Tyler Jess Thompson is a senior expert on negotiations and peace process support at USIP. Thompson joined USIP after five years with the U.S. government as a senior adviser on peace processes at the State Department and as an adviser on atrocities prevention at USAID.

Thompson has been a strategic adviser and trainer on cease-fires drafting, peace negotiations, atrocities prevention, transitional justice, and post-conflict constitutions for governments, parties, and civil society in a broad range of countries in the Middle East, Africa, Southeast Asia, Europe, and Latin America. Thompson is formerly the policy director for United for a Free Syria and an adviser to a coalition of pro-democracy Syrian-American advocacy and educational organizations. For five years, Thompson served as legal counsel at the Public International Law & Policy Group (PILPG), where he directed their cease-fires practice area. He managed PILPG's offices focusing on justice, rule of law, transitional issues, and crisis negotiations in Tripoli, Libya, and Pristina, Kosovo.

Thompson’s research and practitioner areas include peace negotiations, cease-fires, agreement drafting, crisis management, transitional justice, atrocities prevention, post-conflict legislative reform, and constitution drafting processes. He has advised the U.S. government, other states, conflict parties, and civil society in Syria, Libya, Yemen, Kosovo, Georgia, Burma, South Sudan, Venezuela, Nicaragua, Afghanistan, Central African Republic, Zimbabwe, and Ethiopia.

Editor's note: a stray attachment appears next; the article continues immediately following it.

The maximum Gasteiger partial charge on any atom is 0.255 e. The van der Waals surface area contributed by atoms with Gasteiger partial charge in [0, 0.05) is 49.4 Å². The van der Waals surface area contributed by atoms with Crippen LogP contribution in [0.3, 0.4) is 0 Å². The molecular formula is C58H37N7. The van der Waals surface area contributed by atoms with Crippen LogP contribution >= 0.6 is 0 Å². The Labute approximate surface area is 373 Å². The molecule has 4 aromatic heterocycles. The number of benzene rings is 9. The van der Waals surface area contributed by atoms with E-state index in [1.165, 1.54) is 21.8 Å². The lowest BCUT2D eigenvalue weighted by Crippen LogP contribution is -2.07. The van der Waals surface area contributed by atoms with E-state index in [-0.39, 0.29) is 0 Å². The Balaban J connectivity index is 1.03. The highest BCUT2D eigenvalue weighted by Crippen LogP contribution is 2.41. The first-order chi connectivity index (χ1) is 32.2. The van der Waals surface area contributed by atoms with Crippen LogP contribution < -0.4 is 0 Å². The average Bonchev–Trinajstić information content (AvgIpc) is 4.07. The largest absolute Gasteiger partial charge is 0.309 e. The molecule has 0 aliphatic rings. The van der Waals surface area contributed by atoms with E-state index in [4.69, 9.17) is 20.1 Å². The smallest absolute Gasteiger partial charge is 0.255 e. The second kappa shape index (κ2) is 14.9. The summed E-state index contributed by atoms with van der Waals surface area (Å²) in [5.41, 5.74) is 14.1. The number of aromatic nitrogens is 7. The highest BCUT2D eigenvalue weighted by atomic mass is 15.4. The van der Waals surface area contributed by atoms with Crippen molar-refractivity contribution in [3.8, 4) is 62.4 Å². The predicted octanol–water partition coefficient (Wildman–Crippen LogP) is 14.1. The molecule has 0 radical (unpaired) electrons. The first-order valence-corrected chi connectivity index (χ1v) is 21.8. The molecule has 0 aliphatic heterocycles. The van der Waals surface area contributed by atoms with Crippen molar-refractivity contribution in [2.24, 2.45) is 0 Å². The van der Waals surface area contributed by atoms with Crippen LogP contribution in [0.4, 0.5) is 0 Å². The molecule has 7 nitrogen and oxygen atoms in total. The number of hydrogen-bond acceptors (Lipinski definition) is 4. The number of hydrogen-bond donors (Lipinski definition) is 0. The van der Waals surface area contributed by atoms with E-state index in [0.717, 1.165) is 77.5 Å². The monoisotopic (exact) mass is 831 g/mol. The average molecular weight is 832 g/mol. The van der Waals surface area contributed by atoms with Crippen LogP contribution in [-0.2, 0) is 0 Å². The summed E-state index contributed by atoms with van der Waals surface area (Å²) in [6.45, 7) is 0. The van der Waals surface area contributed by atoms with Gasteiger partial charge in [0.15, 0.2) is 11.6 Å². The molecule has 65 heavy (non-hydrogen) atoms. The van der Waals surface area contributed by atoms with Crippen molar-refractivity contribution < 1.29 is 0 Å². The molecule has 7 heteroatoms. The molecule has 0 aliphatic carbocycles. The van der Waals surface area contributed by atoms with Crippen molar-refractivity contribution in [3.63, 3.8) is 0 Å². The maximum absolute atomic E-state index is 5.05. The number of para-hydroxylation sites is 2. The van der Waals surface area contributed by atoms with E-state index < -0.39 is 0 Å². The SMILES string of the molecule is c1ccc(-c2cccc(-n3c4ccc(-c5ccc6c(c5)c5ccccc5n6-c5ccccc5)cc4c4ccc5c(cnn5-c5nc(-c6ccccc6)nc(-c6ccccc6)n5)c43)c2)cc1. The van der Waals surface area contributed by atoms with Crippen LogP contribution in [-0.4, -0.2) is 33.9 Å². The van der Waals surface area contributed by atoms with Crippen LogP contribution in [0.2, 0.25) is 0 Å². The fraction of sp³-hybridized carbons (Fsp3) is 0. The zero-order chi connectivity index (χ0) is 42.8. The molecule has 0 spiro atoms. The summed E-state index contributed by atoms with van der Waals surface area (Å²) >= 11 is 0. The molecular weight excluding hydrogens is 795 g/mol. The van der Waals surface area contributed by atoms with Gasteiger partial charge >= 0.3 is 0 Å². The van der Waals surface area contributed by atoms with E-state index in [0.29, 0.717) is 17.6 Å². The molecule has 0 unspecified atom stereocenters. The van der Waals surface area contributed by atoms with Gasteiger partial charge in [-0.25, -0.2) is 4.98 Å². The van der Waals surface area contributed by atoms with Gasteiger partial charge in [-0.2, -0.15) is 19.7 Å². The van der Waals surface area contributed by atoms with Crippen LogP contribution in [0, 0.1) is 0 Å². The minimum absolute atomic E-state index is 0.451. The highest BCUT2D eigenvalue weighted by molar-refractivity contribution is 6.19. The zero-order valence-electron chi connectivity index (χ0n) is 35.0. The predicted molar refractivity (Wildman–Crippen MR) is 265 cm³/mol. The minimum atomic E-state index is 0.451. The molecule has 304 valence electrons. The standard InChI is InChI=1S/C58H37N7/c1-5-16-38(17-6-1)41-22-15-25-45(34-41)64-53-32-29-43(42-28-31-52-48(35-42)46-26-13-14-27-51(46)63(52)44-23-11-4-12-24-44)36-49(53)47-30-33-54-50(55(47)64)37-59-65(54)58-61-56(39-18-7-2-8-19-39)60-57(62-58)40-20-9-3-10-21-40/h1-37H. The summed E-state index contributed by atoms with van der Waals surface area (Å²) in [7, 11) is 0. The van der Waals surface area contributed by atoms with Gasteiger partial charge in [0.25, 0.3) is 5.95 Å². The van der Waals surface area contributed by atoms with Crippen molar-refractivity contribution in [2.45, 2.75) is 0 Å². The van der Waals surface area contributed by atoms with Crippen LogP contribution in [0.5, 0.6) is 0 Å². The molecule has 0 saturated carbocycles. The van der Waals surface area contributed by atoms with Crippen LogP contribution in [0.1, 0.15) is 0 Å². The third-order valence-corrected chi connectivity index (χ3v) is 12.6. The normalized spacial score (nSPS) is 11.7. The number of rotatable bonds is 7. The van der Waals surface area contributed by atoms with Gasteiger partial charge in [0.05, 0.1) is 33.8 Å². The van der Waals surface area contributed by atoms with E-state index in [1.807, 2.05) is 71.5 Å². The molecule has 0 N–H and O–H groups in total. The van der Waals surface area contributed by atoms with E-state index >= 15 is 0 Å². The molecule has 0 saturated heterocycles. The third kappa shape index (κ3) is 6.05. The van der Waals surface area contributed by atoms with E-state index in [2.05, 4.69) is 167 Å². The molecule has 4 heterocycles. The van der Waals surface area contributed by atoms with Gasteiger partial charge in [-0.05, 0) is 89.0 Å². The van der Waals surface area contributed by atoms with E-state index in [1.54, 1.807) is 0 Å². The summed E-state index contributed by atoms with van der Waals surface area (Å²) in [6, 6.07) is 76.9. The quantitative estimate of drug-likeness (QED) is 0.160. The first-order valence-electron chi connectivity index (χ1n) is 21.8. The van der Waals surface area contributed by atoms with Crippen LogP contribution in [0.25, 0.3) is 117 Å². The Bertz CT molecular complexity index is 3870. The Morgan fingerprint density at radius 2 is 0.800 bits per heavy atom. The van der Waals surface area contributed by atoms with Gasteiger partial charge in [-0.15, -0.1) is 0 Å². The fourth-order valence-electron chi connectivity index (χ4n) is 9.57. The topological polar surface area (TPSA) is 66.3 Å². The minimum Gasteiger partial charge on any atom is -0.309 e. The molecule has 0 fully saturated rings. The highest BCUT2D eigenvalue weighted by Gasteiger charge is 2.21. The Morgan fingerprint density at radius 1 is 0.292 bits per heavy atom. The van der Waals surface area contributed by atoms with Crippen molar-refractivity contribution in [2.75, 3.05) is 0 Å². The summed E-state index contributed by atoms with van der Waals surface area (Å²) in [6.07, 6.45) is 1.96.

Thompson holds a Juris Doctor and a master’s from American University. He holds a bachelor’s in English and gender studies from Boston College.

Publications By Tyler

Searching for COVID-19 Ceasefires: Conflict Zone Impacts, Needs, and Opportunities

Searching for COVID-19 Ceasefires: Conflict Zone Impacts, Needs, and Opportunities

Tuesday, September 15, 2020

By: Tyler Jess Thompson

On March 23, 2020, as COVID-19 was first appearing in many conflict-affected areas, UN Secretary-General António Guterres issued a call for warring parties to cease hostilities and instead wage battle against the pandemic. Drawing on an examination of conflicts in Afghanistan, Colombia, Cameroon, Israel and Palestine, Libya, the Philippines, Syria, Ukraine, and elsewhere—this report looks at how COVID-19 has affected conflict parties’ interests, positions, and capacities, and provides recommendation for how the international community leverage the pandemic to promote peace.

Type: Special Report

Global Policy

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